You Should Know: How to Buy Better Leather
In “You Should Know” we tackle the stuff you think you probably should know at this point (but probably don’t).
There was a day, before I started working in the world of design accessories, when I looked down at my “Genuine Leather” handbag and noticed that it just didn’t look like a hers. That classy lady who sat across from me on the N train had a bag that looked relaxed but kept its shape, a handle that looked firm but soft, and a charismatic patina that attested to years of service. Mine looked like a lump of dimpled plastic, honestly! What made the difference?
Fine leather represents an investment that should reward the wearer with years of great first impressions. Yet with so many gussied up fakes competing for our attention, and tags that say “Genuine Leather” sewn into veritable road kill, how can one choose leather that looks beautiful and ages with character?
Having worked as technical designer for companies like Coach and Baby Phat, I can now help you answer that question.
Use the following key details as a guide — it’s leather’s grain, flaws, and processing that reveal its true quality.
Go with the Grain
Look at your leather’s “grain” — the lines and pebbles that map across the surface; that’s the key to determining strength and character.
The very best leathers are full or top grain cowhides.
Full grain leathers are made from the outermost layer of hide with the natural grain and imperfections untreated. Because of this, they are the most durable and beautiful leathers.
Frye Vintage Stud Full Grain Leather Tan Shoulder Bag, $328
Timberland “Savin Hill” Full Grain Mid Boot, $180
Top grain leathers are also made from the sturdy outermost layer of hide, but imperfections are sanded away during the tanning process. These flat leathers are then stamped with a faux grain pattern.
The plus in this is that manufactures don’t have to cut around flaws, so they can obtain large panels at low cost, passing that saving on to you. So top grain leathers are cheaper while being nearly as durable as full grain.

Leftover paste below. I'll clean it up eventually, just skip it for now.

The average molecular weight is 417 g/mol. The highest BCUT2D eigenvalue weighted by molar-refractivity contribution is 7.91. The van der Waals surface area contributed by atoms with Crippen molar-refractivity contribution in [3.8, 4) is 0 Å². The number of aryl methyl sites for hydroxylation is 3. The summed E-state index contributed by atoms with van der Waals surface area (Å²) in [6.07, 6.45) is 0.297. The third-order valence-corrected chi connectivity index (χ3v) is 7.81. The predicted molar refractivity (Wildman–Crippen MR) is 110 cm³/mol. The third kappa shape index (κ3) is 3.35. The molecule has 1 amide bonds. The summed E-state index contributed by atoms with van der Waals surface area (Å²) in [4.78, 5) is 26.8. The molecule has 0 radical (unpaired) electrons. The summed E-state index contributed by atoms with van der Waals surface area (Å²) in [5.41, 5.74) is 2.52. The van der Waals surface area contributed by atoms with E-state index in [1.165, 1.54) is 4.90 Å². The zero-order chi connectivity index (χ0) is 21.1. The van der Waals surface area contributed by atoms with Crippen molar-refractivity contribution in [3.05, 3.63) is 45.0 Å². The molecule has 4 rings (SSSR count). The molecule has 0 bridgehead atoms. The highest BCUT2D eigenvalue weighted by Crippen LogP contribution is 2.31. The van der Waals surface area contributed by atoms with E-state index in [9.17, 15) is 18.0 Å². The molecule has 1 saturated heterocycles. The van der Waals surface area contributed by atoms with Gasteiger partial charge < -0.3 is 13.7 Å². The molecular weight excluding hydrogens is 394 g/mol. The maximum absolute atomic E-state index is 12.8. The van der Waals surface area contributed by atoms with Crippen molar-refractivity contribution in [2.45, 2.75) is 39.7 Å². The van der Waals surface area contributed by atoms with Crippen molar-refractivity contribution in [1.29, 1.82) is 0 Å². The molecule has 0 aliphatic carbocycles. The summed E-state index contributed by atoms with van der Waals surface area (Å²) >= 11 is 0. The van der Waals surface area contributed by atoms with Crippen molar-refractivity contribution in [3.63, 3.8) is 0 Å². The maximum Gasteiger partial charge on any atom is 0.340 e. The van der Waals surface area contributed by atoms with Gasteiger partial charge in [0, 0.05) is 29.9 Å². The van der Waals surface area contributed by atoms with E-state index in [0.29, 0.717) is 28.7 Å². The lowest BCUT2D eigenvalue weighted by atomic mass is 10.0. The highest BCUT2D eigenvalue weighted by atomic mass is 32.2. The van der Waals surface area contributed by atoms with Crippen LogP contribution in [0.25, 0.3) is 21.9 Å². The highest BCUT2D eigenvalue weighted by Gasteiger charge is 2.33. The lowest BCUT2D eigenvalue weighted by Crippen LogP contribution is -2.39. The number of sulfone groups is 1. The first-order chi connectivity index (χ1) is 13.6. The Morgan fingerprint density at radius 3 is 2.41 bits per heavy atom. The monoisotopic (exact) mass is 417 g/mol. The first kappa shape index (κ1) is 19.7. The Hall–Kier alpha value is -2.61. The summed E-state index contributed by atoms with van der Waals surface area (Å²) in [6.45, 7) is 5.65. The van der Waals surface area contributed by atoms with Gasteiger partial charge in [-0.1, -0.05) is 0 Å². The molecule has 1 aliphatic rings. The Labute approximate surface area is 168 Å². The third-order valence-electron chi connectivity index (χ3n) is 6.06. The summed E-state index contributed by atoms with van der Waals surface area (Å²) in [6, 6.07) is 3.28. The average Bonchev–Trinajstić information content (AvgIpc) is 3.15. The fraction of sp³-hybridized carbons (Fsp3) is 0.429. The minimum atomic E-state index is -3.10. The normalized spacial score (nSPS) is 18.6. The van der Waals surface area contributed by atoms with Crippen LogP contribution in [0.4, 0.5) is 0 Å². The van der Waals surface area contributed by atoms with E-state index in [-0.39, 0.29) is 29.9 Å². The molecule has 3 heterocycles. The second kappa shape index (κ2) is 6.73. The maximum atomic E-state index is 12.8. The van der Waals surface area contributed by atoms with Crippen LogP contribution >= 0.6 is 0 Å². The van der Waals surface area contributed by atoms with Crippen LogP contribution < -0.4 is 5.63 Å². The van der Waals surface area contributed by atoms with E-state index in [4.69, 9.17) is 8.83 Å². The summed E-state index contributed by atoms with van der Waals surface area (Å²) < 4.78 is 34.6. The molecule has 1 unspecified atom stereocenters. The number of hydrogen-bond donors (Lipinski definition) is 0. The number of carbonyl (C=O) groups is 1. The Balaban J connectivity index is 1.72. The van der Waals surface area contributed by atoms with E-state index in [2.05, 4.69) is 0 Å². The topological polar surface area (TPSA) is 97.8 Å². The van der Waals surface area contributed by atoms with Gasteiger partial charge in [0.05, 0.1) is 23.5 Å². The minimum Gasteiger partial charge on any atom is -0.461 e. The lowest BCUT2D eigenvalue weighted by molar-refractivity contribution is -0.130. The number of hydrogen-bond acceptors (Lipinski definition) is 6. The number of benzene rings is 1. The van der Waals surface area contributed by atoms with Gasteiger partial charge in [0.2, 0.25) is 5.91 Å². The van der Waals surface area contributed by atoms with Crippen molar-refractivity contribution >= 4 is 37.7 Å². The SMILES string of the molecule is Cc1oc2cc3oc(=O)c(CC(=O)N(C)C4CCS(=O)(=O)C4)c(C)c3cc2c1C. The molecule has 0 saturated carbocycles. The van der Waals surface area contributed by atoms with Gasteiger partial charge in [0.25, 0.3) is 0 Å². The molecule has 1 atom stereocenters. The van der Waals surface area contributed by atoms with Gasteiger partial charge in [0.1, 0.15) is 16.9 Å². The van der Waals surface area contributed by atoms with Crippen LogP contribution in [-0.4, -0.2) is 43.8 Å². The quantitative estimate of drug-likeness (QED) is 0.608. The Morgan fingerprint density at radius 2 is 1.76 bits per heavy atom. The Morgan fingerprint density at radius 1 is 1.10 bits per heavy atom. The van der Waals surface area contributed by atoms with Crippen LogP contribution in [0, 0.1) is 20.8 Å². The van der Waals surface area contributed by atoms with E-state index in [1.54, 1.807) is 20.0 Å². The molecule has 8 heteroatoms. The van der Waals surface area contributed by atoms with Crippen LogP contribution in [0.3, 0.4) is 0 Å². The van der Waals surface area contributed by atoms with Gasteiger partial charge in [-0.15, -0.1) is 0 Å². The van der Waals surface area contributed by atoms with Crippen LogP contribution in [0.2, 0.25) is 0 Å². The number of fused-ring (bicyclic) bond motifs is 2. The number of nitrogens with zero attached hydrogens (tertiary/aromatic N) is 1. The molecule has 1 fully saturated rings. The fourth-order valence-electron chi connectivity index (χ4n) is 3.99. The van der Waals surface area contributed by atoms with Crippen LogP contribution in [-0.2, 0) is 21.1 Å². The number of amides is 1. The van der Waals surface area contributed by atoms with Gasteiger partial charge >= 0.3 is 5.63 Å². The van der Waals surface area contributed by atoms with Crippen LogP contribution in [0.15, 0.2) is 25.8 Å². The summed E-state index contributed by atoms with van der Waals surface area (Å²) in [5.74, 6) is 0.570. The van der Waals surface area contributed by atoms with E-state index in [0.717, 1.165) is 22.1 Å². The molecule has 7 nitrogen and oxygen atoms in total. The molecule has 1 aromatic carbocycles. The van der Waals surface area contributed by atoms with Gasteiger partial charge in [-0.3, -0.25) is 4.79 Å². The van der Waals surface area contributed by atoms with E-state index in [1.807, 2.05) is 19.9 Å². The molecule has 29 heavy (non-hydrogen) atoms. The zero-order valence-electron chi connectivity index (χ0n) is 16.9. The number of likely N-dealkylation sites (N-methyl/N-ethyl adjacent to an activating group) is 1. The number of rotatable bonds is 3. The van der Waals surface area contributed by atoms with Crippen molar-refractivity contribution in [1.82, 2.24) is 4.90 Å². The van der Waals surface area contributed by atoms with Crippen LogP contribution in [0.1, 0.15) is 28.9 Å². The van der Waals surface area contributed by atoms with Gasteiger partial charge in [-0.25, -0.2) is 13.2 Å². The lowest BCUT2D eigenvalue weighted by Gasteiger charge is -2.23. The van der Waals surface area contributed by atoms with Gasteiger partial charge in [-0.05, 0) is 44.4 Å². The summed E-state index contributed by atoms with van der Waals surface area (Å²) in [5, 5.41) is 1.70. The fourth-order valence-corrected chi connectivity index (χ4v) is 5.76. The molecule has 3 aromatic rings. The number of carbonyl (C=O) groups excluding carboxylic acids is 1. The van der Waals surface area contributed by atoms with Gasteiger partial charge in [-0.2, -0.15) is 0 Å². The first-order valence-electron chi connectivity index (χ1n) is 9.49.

HOBO ‘Mara’ Top Grain Crossbody Bag/Wallet, $138
Because of its inherent beauty and durability, cowhide, with its tightly packed, uniform grain, is perfect for making full grain and top grain leathers.
And cowhide ages well, developing that coveted patina that her bag had!
For example, a truly beautiful leather cowhide bag, the Leather Backpack by Lotuff, boasts “Hand-selected, tumbled, vegetable-tanned leather.”
Joie Cowhide Baird Suede Boots, $213
Exotics, like snake, alligator, crocodile, and ostrich, can be just as lovely, mind you, but pose a conundrum. Usually they are actually just stamped top leathers. This is because exotic animals are hard to obtain and yield small skins. So a real alligator bag can cost as much as a small condo, while the faux ‘gater you see in stores can appear overly regular or symmetrical. Still, a well-printed faux exotic can be fun and look great; just avoid perfect symmetries.
Henri Bendel Embossed Faux Snakeskin Print Leather Ruched Handbag/Purse, $119
Split Grain leathers come from the bottom layer of the hide and are often made into suede. If you like suede, it can be a charming, affordable alternative to full or top grain. Problems arise, however, when split grains are embossed with prints that imitate full grains. The process thins the leather, making it less resilient. It may also feel stiff from the embossed upper layer, or give off a whiff of chemical.
Steve Madden “Milaan’ Ankle Boot in Black Suede, $72
Sheep, Goat, Pig
Sheep and goat hides can be spotted by their looser grains, which make them weaker than cowhide. They can be super soft, and can make nice small leather goods. However, since they offer a less desirable face, they are often made into split grains and suedes.
Meanwhile pig hide has even fewer grains and larger pores is good for nothing but suede.
G & F Women’s Washable Suede Pigskin Leather Garden Gloves, $16
Finally, the only leather less desirable than pig is bonded leather, a Frankenstein product made from ground up glued scraps of leftovers; it is, essentially garbage.
A Few Shopping Tips
Check For Flaws
So you’re holding a full grain cowhide bag and you want to make sure it’s perfect before you carry it to the register? Here’s what to look for:
First, keep in mind that even high-end manufacturers cut corners by using varying grades of leather on different parts of a bag. So, while the front and back panels may be perfect, it pays to examine gussets, bottoms, and handles for consistency.
Streaks that look stretched or wrinkled and run at length through the leather are called fat lines. Panels with fat lines are often taken from the necks or underarms of aged cattle and can wear easily.
Dark freckles that look like dirt are probably insect bites: they do not affect the life of the leather, but mar its beauty.
Look also for scars from barbed wire or accidents. Sometimes left on full, top grain leather, these marks are considered flaws by some, character by others; it’s a matter of taste.
The best leathers are fully tanned (preserved) but minimally treated. Unfortunately, the best way to know how leather products are treated is to do your homework. Visit the manufacturer’s site. The best leather goods companies will brag proudly about their process!
Now that you know what I know, I hope to see you sitting across from me someday soon, admiring my bag while I admire yours!
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